Choosing a narrative
The making of Little Human Tales
By the end of 2018, I had gathered a large pile of footage - visuals of my life since 2015. It included a diverse set of happenings, from my travels to different parts of India, moments with friends and family, and many other glimpses of life I cared to collect.
Then I looked at the possibility of making a movie out of it. However, there was a problem. There was a large collection of rushes, each different, each a 'one take shot' of reality. The potential ways it could be stitched together was practically endless. Then, after months of deliberation I finally decided to narrow it to small set of characters and location. I decided to choose the happenings in my neighbourhood, centred around a little kid, his friends, and his growth over three years.
The kid happened to be my neighbour’s kid and he would come everyday to my house. There he was welcomed by ‘Pappa' and ‘Mummy’, my parents, with whom he essentially grew up ever since he was two years old. The bond and interactions between these characters, and other kids in our neighbourhood, is the core happenings in this film.
(Now on a side note- As a filmmaker, I am fascinated by kids. I just love shooting kids, wherever I go, just because of the endless expressions, spontaneities, and overall magic they bring to the frame. And somehow I have enjoyed great rapport with kids, and most of the time I am allowed to be part of their world. This helps me in capturing moments in its originality, without making the camera an intruder, but rather a free flowing silent witness)
Another musical montage from the film
(music track used is for reference purpose)
Reality Vs Movie:
Where does non-fiction end and fiction start?
The film is made completely with real life footage. As a filmmaker, my only job prior to shooting was to just to be prepared, to keep my camera ready. But the real task as a filmmaker began when I started to edit it. Here was the challenge of selecting some moments, and ignoring other moments. I didn't want a simple chronological arrangement, it was not going to be a simple record of events as and how it happened. Instead I wanted to make a movie. I wanted to create a narrative such that it felt like a movie, like a work of fiction, and not a mere chronological documentation.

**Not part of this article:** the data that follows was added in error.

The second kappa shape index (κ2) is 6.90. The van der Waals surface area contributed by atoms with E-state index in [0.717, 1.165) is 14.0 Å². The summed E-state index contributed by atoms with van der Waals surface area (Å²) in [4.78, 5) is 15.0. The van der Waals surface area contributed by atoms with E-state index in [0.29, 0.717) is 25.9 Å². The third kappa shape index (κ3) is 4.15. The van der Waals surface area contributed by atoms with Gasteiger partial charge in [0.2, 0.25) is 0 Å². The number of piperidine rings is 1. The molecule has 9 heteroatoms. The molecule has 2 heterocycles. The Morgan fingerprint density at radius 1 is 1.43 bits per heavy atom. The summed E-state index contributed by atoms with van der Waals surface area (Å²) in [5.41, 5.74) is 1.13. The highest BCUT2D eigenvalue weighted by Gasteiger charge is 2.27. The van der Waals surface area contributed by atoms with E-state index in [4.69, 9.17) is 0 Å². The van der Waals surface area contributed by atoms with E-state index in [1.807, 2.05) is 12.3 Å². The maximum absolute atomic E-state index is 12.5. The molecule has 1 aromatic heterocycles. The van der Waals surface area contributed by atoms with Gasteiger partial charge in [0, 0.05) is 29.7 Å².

This meant that I was creating a narrative out of recorded pieces of reality, making fiction out of nonfiction.
And as I continued this process for several months, losing myself in a number of potential narrative sequences, it became more and more evident to me that our lives are indeed the same. I was editing through the events that happened in my life, I was editing through my memories, I was making a movie out of it. And I realized that it is what we do inside our brains as well, how our brains makes sense of our own lives.
We look back and select certain moments from our memories, we highlight a few, ignore a lot. Happenings become memories, memories are selected to create a narrative, and that narrative is what we tell ourselves as 'the story of our life'.
The editing table was not just in front of me, it was inside my brain too. The footage was not just some files in the computer, It was my memories. The narrative I made was not just a documentary film, it was how I chose to sequence my memories and narrate my life. Those were the tales of being a little human.
A movie was being made out of memories.
Reality was being transformed to a movie.
And it was a movie I was living in.
Read more about the theory and practice of 'Lived-Experience Filmmaking'